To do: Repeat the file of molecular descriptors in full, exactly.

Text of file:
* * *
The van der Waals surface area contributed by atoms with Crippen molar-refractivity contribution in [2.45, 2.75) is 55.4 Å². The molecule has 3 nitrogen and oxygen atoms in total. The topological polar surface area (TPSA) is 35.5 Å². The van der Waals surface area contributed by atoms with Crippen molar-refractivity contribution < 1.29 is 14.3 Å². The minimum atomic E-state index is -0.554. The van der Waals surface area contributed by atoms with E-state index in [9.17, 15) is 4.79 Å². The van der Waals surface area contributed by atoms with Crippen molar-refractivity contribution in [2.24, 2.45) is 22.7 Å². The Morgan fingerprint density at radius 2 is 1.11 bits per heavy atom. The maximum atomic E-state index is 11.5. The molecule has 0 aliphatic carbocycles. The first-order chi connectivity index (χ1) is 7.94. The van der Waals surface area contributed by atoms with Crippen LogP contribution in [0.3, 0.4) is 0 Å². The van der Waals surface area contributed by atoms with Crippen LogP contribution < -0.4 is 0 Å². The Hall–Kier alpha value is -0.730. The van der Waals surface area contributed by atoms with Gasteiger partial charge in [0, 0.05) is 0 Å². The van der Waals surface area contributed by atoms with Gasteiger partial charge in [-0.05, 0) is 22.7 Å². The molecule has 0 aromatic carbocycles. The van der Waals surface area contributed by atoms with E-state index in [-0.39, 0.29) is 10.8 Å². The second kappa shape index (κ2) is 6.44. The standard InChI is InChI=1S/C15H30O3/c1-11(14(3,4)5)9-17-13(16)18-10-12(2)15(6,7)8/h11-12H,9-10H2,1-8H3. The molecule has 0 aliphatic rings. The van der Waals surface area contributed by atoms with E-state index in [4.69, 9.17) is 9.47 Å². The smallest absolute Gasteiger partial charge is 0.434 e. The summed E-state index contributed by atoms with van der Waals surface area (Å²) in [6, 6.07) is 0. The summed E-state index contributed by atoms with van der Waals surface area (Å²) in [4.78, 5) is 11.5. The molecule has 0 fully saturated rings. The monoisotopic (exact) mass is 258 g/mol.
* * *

The van der Waals surface area contributed by atoms with Crippen molar-refractivity contribution in [2.45, 2.75) is 55.4 Å². The molecule has 3 nitrogen and oxygen atoms in total. The topological polar surface area (TPSA) is 35.5 Å². The van der Waals surface area contributed by atoms with Crippen molar-refractivity contribution < 1.29 is 14.3 Å². The minimum atomic E-state index is -0.554. The van der Waals surface area contributed by atoms with E-state index in [9.17, 15) is 4.79 Å². The van der Waals surface area contributed by atoms with Crippen molar-refractivity contribution in [2.24, 2.45) is 22.7 Å². The Morgan fingerprint density at radius 2 is 1.11 bits per heavy atom. The maximum atomic E-state index is 11.5. The molecule has 0 aliphatic carbocycles. The first-order chi connectivity index (χ1) is 7.94. The van der Waals surface area contributed by atoms with Crippen LogP contribution in [0.3, 0.4) is 0 Å². The van der Waals surface area contributed by atoms with Crippen LogP contribution < -0.4 is 0 Å². The Hall–Kier alpha value is -0.730. The van der Waals surface area contributed by atoms with Gasteiger partial charge in [0, 0.05) is 0 Å². The van der Waals surface area contributed by atoms with Gasteiger partial charge in [-0.05, 0) is 22.7 Å². The molecule has 0 aromatic carbocycles. The van der Waals surface area contributed by atoms with E-state index in [-0.39, 0.29) is 10.8 Å². The second kappa shape index (κ2) is 6.44. The standard InChI is InChI=1S/C15H30O3/c1-11(14(3,4)5)9-17-13(16)18-10-12(2)15(6,7)8/h11-12H,9-10H2,1-8H3. The molecule has 0 aliphatic rings. The van der Waals surface area contributed by atoms with E-state index in [4.69, 9.17) is 9.47 Å². The smallest absolute Gasteiger partial charge is 0.434 e. The summed E-state index contributed by atoms with van der Waals surface area (Å²) in [6, 6.07) is 0. The summed E-state index contributed by atoms with van der Waals surface area (Å²) in [4.78, 5) is 11.5. The molecule has 0 fully saturated rings. The monoisotopic (exact) mass is 258 g/mol.